Incredible Ways Your Grocery Store Can Change Your Life
Your Grocery Has This Hidden Power
Here’s what I want you to understand.
This is a basic, a fundamental. To really experience Health As It Ought To Be doesn’t require you to drastically change your life.
In fact, many people I see come to my practice only require slight modifications in their lifestyle to change their health.
It’s really not the most difficult thing in the world to do, I promise.
What I want you to learn in this article is how changing the way you shop at your grocery store can lead to a dramatic improvement in the quality of your life and health.
For most of my patients, their decision to follow the advice found in this article meant they were healthier, more energized, and happier.
Now tell me you wouldn’t like to be all three of those?
Remember, there aren’t guarantees attached to this advice. Guarantees come with technology that’s bound to break.
I wish I could say that following this advice is the only thing you need to do to change your health.
I can’t, and I won’t.
However, I can guarantee if you follow this advice, you will see improvements in your health. Some of you will see big changes. Others of you will see smaller ones.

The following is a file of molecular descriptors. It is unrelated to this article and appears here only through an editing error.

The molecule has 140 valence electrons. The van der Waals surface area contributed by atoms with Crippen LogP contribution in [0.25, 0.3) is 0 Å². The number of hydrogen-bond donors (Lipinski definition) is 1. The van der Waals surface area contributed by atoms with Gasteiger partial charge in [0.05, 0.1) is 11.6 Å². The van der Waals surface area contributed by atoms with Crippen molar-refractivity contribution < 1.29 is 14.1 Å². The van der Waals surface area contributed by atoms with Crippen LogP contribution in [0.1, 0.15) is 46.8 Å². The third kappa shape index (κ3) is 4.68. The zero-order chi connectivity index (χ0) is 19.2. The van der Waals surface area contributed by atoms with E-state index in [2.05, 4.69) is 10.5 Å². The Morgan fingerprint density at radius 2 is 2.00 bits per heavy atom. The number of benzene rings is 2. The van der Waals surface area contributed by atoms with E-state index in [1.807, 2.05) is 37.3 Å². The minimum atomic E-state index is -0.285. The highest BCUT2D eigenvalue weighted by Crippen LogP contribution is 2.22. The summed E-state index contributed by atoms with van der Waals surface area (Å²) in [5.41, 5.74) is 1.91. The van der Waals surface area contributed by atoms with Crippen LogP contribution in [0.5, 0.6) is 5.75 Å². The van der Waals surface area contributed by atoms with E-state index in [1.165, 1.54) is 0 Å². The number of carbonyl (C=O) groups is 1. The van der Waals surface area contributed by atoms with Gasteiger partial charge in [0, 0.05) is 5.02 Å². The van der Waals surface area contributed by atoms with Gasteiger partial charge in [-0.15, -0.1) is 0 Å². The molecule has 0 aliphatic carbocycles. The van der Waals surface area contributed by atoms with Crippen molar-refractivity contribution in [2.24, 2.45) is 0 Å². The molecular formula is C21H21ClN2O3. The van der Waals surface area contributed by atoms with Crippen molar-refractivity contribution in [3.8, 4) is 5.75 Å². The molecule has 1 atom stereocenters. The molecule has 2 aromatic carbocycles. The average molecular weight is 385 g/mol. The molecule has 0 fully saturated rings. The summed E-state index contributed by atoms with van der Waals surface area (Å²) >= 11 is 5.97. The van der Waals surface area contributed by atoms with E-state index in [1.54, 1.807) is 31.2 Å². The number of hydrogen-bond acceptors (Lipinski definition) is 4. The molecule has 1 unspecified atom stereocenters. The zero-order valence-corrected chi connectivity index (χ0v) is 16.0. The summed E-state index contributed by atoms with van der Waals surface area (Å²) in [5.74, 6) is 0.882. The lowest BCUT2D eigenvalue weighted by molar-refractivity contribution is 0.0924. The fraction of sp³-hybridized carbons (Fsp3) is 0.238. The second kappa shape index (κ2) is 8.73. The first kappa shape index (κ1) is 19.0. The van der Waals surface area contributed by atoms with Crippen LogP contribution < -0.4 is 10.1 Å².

That, and if you follow this advice you’ll prove you are in the one who’s in the driver’s seat when it comes to your health.
Let’s get into this.
How to Change The Way You Look at the Grocery Store
When I was a kid, we didn’t really have a “plan of attack” when it came to getting food from the grocery store.
We’d head in with our list, and we’d go to get what we had written down. Well, that’s how it was supposed to work in theory. Most of the time, a trip to the grocery store would mean we’d leave with way more than we had written down on the list.
Some of that was my fault, I’m sure.
I’m guessing that might describe many of your grocery store trips, too.
You needed milk and eggs, and before you know it, there’s potato chips and two tubs of ice cream in your cart (that you swore you wouldn’t get).
So, here’s a few tips to make sure you come out of the grocery store “unscathed.”
- Don’t Go Hungry: I think this is probably one of the best pieces of advice I can give. It’s simple. If you don’t buy bad food then you won’t have it in your home to eat. And let me ask you, how many times have you ever tried this? Probably not that many, at least not intentionally.This really works.Here’s what I recommend. Eat enough to where you’re comfortably full and then go to the grocery store to get what you need (use a list).If you go while full then you’re not going to make the mistake of buying food you don’t need. On top of that, it’ll be even easier to stick to a budget, and extra money is always a nice thing to have, I’m sure you’d agree.